Here is the fatality report and the non-existent autopsy information:
https://www.justice.alberta.ca/programs_services/fatality/Documents/fatality-report-cardinal.pdf


J’Lyn Michelle Cardinal
On January 13, 2009, Edmonton Police Service communications received a call from Emergency
Medical Services, indicating that emergency medical officers were at a residence where a five
year old child was found deceased in a bedroom.
This child was J’Lyn Cardinal, and as it was further investigated, it was determined that her actual
age was four years old.
When police members responded to the home, they noted the victim lying face up on a bedroom
floor, and she was wearing only a diaper. The deceased had bruising throughout her entire body,
and dried blood by her nose and mouth. As well, there was blood on the pillow of the bed, on the
bed itself and the bedroom floor. The autopsy report concluded that, in addition to the external
contusions and abrasions, the deceased had two fractured ribs, was dehydrated and a lethal
head injury caused her death. J’Lyn Cardinal was found dead by Emergency Medical personnel
at 0824 hours on January 13, 2009.


Dr. Melanie Lewis’ evidence need not be discussed in detail. She provided an extensive amount
of medical information as to the extreme abuse suffered by J’lyn, the brutality of which need no
further comment, given both the outcome of the criminal charge and the demise of the child.


**************************
Frankly speaking I don't see why the public can't hear about this autopsy in detail. Might wake up folks to the failures in the care of mostly aboriginal children in care.


Here is the brush off about the autopsy results:


From: JUST OCME Admin <OCME_Admin@gov.ab.ca>
Date: Mon, Oct 17, 2016 at 11:28 AM
Subject: RE: autopsy report
To: Julie Ali <


Dear Ms. Ali:
Thank you for your email of October 4, 2016 requesting information relating to a public inquiry.
The Office of the Chief Medical Examiner (OCME) is part of Alberta Justice and Solicitor General, a public body under the Freedom of Information and Protection of Privacy Act.  In the absence of consent from the next of kin or personal representative, we are unable to share any specific information with you.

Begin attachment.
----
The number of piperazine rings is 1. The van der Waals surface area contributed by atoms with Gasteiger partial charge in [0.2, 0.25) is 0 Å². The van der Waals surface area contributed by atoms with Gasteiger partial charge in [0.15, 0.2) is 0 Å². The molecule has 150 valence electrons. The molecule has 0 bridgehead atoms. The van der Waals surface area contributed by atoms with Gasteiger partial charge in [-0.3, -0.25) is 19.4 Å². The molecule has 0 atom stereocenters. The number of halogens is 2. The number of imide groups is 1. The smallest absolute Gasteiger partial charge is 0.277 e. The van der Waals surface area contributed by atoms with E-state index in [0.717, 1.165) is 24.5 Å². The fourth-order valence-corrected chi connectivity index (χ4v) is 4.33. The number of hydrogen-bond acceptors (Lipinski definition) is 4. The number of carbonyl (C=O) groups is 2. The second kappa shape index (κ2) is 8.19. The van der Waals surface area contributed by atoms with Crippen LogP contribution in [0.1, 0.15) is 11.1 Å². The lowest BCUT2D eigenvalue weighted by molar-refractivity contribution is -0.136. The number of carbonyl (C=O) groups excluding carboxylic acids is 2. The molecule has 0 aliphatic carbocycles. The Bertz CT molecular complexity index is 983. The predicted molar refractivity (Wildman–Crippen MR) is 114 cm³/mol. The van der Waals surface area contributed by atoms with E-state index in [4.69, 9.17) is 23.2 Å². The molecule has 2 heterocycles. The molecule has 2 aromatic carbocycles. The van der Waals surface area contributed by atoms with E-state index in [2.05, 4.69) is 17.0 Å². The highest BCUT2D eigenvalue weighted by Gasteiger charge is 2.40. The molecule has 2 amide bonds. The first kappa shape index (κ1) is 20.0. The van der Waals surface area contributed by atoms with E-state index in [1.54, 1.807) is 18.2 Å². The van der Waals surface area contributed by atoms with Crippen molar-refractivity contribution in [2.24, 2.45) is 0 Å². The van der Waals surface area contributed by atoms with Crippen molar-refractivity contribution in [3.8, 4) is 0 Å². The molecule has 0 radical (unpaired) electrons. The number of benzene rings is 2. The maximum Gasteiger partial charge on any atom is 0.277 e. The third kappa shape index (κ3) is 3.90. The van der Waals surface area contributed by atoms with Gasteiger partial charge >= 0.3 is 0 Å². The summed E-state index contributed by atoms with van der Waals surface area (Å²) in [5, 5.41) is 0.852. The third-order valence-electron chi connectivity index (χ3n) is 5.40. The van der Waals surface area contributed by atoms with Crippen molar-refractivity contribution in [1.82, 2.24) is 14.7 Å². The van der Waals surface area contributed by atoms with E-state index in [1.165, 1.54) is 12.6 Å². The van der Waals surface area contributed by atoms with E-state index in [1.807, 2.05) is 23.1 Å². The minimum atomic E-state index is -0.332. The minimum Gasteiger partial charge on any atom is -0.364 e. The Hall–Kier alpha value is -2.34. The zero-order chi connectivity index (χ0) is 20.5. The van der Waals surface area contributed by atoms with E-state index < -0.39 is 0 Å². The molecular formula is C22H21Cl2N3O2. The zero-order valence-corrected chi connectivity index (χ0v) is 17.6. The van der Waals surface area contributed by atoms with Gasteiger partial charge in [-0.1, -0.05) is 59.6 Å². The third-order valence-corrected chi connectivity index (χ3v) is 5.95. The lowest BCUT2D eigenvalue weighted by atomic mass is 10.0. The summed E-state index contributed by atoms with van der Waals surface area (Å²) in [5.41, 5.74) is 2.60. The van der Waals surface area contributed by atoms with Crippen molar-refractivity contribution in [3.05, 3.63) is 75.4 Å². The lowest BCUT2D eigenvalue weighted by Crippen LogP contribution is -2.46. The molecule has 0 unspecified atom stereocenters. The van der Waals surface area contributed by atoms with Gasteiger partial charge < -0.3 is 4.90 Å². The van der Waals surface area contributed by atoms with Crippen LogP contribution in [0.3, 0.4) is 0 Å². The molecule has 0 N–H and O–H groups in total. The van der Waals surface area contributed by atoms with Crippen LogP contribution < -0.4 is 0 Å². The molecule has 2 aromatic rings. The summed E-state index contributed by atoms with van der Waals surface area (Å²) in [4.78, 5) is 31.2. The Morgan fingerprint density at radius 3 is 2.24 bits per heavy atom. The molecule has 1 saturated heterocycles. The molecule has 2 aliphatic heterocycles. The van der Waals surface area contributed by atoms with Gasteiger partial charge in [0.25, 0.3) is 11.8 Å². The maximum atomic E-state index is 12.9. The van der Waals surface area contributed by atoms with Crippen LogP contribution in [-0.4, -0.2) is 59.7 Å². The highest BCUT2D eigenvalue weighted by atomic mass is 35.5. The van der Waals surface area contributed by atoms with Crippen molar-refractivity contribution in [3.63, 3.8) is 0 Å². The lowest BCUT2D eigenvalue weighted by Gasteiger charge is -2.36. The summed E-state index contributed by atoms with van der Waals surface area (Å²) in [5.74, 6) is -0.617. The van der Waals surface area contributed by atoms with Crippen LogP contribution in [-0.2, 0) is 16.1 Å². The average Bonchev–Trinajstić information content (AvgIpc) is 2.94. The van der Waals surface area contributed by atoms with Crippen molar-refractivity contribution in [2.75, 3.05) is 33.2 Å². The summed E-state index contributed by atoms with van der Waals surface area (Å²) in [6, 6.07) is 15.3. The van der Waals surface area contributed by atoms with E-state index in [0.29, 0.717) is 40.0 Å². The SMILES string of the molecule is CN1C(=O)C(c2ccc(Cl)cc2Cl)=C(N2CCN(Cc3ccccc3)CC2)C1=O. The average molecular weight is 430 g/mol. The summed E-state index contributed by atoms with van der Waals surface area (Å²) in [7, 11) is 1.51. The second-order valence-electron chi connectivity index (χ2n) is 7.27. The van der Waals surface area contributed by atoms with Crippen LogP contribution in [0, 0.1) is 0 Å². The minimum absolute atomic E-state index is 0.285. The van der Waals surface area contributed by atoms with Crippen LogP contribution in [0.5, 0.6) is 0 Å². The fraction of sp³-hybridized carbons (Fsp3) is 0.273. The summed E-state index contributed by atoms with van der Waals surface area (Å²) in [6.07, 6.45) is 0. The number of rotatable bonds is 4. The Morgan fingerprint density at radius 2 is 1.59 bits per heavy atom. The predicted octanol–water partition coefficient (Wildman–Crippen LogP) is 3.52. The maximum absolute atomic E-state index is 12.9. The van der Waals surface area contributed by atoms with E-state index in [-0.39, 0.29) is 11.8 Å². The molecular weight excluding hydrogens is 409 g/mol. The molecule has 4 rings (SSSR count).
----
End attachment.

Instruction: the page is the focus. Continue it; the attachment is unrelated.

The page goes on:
You had several questions in your email regarding obtaining information.
1) Can you only order an autopsy result if you are the next of kin?  If you are a third party (interested citizen) how can you obtain a copy?
The OCME may release certain reports within the authority of the Fatality Inquiries Act.  Copies of the Certificate of Medical Examiner and copies of the detailed examination report, including the toxicology report can be released by the OCME upon receipt of a signed authorization by an adult next of kin of the deceased and upon payment of the associated fee.  Next of kin of a deceased person is mother, father, brother, sister, spouse, adult interdependent partner, or child.
Persons granted interest party status are generally found to have a direct legal and often economic interest in the decision that is being made.  It is taken into consideration the nature of the relationship between the person claiming to be an interested party and the actual parties in the dispute.  When there is such a relationship, the party is ‘interested’ because he or she stands to be impacted by the decision.  Simply being curious about the outcome is not sufficient to demonstrate that one is an interested party.
2) Can you waive fees for this case as it is in the public interest to know what happened to this child – something that was not revealed to us in much detail in the fatality report because the judge did not go into detail.
An autopsy report is not disclosed for public interest.